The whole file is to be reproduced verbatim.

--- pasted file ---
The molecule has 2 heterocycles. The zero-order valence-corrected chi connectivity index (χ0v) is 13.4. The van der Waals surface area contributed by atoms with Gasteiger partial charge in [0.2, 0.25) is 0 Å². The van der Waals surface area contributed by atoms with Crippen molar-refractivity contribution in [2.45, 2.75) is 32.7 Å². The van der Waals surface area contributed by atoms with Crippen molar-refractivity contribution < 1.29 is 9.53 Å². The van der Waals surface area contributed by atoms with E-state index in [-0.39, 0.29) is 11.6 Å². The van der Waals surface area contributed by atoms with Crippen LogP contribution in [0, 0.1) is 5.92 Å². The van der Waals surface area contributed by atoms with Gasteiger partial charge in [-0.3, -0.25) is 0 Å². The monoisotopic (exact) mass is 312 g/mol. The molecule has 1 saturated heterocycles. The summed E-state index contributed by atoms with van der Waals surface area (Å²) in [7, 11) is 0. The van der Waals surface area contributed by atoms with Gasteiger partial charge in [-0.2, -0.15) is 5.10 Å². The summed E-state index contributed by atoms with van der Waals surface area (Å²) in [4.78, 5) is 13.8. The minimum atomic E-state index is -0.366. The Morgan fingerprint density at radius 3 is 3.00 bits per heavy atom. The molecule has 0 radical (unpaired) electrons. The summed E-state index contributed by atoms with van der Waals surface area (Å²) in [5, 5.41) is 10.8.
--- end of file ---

The molecule has 2 heterocycles. The zero-order valence-corrected chi connectivity index (χ0v) is 13.4. The van der Waals surface area contributed by atoms with Gasteiger partial charge in [0.2, 0.25) is 0 Å². The van der Waals surface area contributed by atoms with Crippen molar-refractivity contribution in [2.45, 2.75) is 32.7 Å². The van der Waals surface area contributed by atoms with Crippen molar-refractivity contribution < 1.29 is 9.53 Å². The van der Waals surface area contributed by atoms with E-state index in [-0.39, 0.29) is 11.6 Å². The van der Waals surface area contributed by atoms with Crippen LogP contribution in [0, 0.1) is 5.92 Å². The van der Waals surface area contributed by atoms with Gasteiger partial charge in [-0.3, -0.25) is 0 Å². The monoisotopic (exact) mass is 312 g/mol. The molecule has 1 saturated heterocycles. The summed E-state index contributed by atoms with van der Waals surface area (Å²) in [7, 11) is 0. The van der Waals surface area contributed by atoms with Gasteiger partial charge in [-0.2, -0.15) is 5.10 Å². The summed E-state index contributed by atoms with van der Waals surface area (Å²) in [4.78, 5) is 13.8. The minimum atomic E-state index is -0.366. The Morgan fingerprint density at radius 3 is 3.00 bits per heavy atom. The molecule has 0 radical (unpaired) electrons. The summed E-state index contributed by atoms with van der Waals surface area (Å²) in [5, 5.41) is 10.8.